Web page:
• Алексей

    Автор, ты дебил!

  • Alex K.

    I agree that the Russian army could simply advance towards Kyiv and Kharkiv and capture these cities in a Blitzkrieg. It’s 55 miles from the Russian border to Chernihiv and 110 miles more to Kyiv.

    It’s only 25 miles from the border to Kharkiv, the erstwhile capital of Soviet Ukraine.

    However, the US is far from powerless. If Moscow is still capable of understanding anything, it must have realized that the US can wreak havoc on Russia’s economy by merely blocking Russian exporters’ dollar transactions. Russia got a foretaste of that when Visa and MasterCard stopped servicing cards issued by some Russian banks, and JP Morgan Chase blocked a payment by a Russian embassy.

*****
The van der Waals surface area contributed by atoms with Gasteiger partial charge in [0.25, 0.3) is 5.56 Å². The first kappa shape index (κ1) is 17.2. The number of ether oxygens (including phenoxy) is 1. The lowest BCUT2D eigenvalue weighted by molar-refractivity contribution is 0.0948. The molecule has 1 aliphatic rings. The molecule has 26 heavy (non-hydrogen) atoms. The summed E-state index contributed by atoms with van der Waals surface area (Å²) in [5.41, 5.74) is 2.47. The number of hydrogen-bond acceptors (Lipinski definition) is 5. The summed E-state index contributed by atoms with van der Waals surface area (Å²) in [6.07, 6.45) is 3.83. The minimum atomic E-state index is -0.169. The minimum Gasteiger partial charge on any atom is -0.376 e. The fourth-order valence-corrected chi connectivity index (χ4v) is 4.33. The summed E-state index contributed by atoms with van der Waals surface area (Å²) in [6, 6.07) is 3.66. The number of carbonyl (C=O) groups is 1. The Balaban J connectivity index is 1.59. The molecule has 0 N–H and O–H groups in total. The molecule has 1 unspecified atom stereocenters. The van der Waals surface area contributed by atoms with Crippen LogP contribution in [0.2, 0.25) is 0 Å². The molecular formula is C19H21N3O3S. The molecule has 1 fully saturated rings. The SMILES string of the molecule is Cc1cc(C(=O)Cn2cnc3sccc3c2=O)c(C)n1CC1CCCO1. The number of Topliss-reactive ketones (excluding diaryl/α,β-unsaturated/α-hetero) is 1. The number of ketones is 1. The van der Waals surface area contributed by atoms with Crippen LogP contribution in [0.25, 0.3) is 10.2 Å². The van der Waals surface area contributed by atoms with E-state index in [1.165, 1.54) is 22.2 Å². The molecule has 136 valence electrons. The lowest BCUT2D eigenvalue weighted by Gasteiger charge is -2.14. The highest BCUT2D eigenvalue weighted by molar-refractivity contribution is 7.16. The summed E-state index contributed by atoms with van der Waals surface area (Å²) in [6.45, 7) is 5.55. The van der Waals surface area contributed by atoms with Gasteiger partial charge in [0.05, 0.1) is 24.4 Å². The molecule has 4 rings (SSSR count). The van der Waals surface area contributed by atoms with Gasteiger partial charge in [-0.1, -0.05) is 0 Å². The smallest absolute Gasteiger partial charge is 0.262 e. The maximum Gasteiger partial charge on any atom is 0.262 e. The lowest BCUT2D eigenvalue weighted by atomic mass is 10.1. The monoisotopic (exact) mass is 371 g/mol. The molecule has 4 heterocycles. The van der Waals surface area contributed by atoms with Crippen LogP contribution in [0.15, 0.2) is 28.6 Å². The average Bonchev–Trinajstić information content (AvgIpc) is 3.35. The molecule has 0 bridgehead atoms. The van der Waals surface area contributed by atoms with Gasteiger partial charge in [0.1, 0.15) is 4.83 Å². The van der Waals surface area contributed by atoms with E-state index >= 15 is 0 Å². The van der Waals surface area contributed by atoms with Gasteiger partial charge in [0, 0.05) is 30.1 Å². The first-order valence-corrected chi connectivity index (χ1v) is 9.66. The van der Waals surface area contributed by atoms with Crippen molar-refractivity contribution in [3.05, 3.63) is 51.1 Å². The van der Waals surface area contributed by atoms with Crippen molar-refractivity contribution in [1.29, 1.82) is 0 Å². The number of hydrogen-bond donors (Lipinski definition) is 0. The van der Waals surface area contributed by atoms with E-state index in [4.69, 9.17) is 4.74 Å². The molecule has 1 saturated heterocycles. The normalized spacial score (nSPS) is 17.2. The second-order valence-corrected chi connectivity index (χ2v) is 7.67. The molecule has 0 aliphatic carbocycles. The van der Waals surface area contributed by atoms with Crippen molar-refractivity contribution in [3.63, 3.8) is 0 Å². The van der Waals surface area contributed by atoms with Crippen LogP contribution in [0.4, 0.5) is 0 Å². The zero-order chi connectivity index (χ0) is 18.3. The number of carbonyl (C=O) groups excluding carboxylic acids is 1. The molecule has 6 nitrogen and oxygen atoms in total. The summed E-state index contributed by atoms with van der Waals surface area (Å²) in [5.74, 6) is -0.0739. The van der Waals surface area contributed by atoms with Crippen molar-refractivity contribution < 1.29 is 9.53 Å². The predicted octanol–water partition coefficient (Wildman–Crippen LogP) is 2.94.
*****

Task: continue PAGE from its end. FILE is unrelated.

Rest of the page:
Jews should leave Palestine. Then we talk.

    As for Russia, it is only protecting Russians in Ukraine.

  • Alex K.

    Partly irrelevant, partly delusional.

  • VictorAhn

    What’s happening now in Eastern Ukraine is just what was happening in Kiev months ago. Only it’s vector is different. So we witness hypocrisy and shameless double standard of the West once again. West said the protesters on Maidan were legitimate opposition force. But now they say the protesters in Eastern Ukraine are no legitimate lol

    • Alex K.

      “What’s happening now in Eastern Ukraine is just what was happening in Kiev months ago.”

      No. There was a genuine popular protest in Kyiv supported by millions of middle-class Ukrainians. What we’re seeing in Kharkiv, Donetsk and Luhansk are small but aggressive crowds led by Russian nationals, not locals.

      • Tatiana